Tuesday, October 16, 2012

I Don't Think Of You As My Guardian - You're My Angel

SPOILER ALERT
This review is for those who have read or are familiar with the previous book, Halflings, or don't mind knowing some major spoilers for it. Guardian, however, will remain spoiler-free.
SPOILER ALERT

Guardian
~Guardian~
Halflings
Book 2

By Heather Burch
Amazon ~ Powell's ~ Jan's Paperbacks

Vigilance. The mission to safeguard Nikki Youngblood depends on the fragile alliance of two half-angel, half-human guardians, both struggling with intense feelings for the girl who has been assigned to their care.

Mace, steadfast and deeply in love, wants to protect Nikki at all costs, while Raven's loyalty to Nikki finds him advocating for her independence and battling his own darker inclinations. At the same time, Nikki finds it harder and harder to choose between the two heavenly beings she may never have.

Dangers intensify, and tensions between Mace and Raven flare as the purpose of their mission becomes clear. Can their defenses hold up to master manipulator Damon Vessler and the powerful secret he holds regarding Nikki's heritage? Can anyone protect Nikki from her true purpose and destiny?



If Halflings had me torn, Guardian has me ripped apart. And not in a good way. Sure, Halflings disappointed me in some respects, but it at least still had enough to make me hope for improvements. Guardian managed to do nothing but infuriate me chapter after chapter. But let me start at the beginning.

Nikki Youngblood has lost everything she knows and loves. Her parents were murdered. Her house was emptied by her mysterious godfather. Even her dog was slaughtered by hellhounds. All she has left to cling onto is her half-angel protectors, two of whom are trying to become a bit closer than protectors. So it just stands to reason that they all need a vacation.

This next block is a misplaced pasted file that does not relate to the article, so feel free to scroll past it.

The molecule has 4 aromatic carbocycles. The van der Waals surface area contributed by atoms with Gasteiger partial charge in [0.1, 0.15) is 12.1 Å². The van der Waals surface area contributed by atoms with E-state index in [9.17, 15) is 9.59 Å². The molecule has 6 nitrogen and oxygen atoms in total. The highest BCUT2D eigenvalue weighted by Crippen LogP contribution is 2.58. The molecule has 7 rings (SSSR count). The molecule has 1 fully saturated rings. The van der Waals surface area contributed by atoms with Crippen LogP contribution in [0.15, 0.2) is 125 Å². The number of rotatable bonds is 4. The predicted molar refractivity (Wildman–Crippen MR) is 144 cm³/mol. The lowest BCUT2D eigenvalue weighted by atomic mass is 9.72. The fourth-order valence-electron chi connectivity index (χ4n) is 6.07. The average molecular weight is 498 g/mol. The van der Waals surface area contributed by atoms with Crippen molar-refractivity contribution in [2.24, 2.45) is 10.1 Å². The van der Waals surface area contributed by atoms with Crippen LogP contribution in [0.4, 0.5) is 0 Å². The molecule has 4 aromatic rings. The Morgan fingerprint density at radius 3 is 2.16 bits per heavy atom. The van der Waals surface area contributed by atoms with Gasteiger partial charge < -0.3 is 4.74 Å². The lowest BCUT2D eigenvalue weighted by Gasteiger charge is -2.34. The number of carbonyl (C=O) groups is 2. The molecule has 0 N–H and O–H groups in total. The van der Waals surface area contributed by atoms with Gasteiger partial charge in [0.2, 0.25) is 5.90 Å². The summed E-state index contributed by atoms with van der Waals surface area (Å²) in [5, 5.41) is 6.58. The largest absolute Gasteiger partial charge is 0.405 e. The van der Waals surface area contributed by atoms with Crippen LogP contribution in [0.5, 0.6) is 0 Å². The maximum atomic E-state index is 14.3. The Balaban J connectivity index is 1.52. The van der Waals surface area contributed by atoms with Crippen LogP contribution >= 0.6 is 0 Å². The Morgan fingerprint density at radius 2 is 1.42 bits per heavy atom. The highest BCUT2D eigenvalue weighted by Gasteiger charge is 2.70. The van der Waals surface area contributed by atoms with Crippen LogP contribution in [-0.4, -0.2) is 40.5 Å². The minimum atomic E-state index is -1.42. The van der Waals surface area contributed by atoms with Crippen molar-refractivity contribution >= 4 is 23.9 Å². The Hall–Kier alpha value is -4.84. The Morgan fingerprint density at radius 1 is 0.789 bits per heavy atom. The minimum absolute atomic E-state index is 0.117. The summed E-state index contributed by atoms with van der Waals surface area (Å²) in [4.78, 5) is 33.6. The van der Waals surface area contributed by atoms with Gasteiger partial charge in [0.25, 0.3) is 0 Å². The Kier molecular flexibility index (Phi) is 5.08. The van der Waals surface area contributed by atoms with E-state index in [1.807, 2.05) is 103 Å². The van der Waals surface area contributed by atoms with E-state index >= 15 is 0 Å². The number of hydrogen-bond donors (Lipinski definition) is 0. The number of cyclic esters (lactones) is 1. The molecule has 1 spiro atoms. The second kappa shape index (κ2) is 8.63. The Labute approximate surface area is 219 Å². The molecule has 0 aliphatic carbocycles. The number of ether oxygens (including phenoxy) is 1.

Yep, no Twilight rip-off here; this love triangle is on the move. And what better way to solve angsty problems than trapping eleven teenagers on a boat together? Obviously God knows what he's doing here.

Okay, all joking aside, there seriously are eleven teenagers on a private boat crossing the Atlantic for about half this book. During that time Nikki is both focusing on training herself in otherworldly matters and trying not to cause either of her love interests to give up their eternity for her. Add that to thrilling activities with the other Halflings such as shopping (with the girls Vegan, Winter, and Glimmer), homework (with Zero), and admiring the view (of Ocean, Sky, and Dash [characters, not scenery]) and she has a busy schedule indeed.

Nikki's emotional range for the majority of this book went from Woe is me to I'm a horrible person. The few times of happiness she experiences are always overshadowed by the fact that she's hurting her other love. That's right, she's still deeply in love with both Mace and Raven. But when she finally makes a decision between the two, she happens to overhear everyone talk about how she's damning him, and how selfish she is, and how it would be better if they'd never met.

And therein lies one of my biggest peeves of the book: the villanization of women. Yes, Nikki is being an idiot stringing along two guys, but they're allowing her to do so. Neither of the guys seems to have a problem with knowing they're both under consideration. But to everyone else, she's a whore and a temptress. During one of the eavesdropped conversations, they even go so far as to make this reference:
"God was the perfect father, yet Adam still chose sin."
"Yes. For a woman."
[Location 2588 of ARC]

In one of the other overheard conversations, Glimmer, who has never liked her, makes the comment that if [Boy] is too stupid, then Nikki should be taking matters into her own hands and leave. Vegan and Winter stay silent, which Nikki takes as agreement. Once again, the blame of the matter lies not with the boy, but the inherently evil woman. Obviously Nikki, and her feminine ways have seduced the half-angels into romancing her. And if their minds have been overcome by her poison, then it falls to Nikki to do the right thing.

Oh, please. I'm all for girl power, but there's only so much for which Nikki can be held responsible.

But speaking of the guys, here's how they hold up in this book. Mace is still head-over-heels over Nikki. He may have feigned trying to cut back on courting the human, but he's back in full-swing here. From close-quarters maneuvering to giving gifts, he's one love-sick puppy. That is, until he thinks Nikki has made her choice and is now his property.